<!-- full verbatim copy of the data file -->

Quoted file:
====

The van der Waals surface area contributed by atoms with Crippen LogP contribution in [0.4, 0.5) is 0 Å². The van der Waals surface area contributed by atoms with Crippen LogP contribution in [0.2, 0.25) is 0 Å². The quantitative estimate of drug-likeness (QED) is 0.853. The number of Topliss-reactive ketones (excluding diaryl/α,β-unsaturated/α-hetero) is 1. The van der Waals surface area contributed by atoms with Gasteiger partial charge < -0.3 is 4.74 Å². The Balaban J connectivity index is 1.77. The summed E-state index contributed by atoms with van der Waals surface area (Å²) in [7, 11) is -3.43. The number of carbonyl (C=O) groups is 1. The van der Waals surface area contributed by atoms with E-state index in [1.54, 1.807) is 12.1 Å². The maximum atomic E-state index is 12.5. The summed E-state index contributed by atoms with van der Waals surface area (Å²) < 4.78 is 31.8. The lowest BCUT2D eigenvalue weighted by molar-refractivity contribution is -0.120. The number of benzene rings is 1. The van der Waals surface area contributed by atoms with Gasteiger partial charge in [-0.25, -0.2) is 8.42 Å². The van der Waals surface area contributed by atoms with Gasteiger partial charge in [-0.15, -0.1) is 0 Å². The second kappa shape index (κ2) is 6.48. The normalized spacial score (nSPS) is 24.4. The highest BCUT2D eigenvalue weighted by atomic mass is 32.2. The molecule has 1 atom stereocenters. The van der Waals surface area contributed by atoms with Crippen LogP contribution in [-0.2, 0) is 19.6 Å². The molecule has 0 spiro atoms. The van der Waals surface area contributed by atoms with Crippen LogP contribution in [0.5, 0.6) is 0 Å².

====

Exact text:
The van der Waals surface area contributed by atoms with Crippen LogP contribution in [0.4, 0.5) is 0 Å². The van der Waals surface area contributed by atoms with Crippen LogP contribution in [0.2, 0.25) is 0 Å². The quantitative estimate of drug-likeness (QED) is 0.853. The number of Topliss-reactive ketones (excluding diaryl/α,β-unsaturated/α-hetero) is 1. The van der Waals surface area contributed by atoms with Gasteiger partial charge < -0.3 is 4.74 Å². The Balaban J connectivity index is 1.77. The summed E-state index contributed by atoms with van der Waals surface area (Å²) in [7, 11) is -3.43. The number of carbonyl (C=O) groups is 1. The van der Waals surface area contributed by atoms with E-state index in [1.54, 1.807) is 12.1 Å². The maximum atomic E-state index is 12.5. The summed E-state index contributed by atoms with van der Waals surface area (Å²) < 4.78 is 31.8. The lowest BCUT2D eigenvalue weighted by molar-refractivity contribution is -0.120. The number of benzene rings is 1. The van der Waals surface area contributed by atoms with Gasteiger partial charge in [-0.25, -0.2) is 8.42 Å². The van der Waals surface area contributed by atoms with Gasteiger partial charge in [-0.15, -0.1) is 0 Å². The second kappa shape index (κ2) is 6.48. The normalized spacial score (nSPS) is 24.4. The highest BCUT2D eigenvalue weighted by atomic mass is 32.2. The molecule has 1 atom stereocenters. The van der Waals surface area contributed by atoms with Crippen LogP contribution in [-0.2, 0) is 19.6 Å². The molecule has 0 spiro atoms. The van der Waals surface area contributed by atoms with Crippen LogP contribution in [0.5, 0.6) is 0 Å².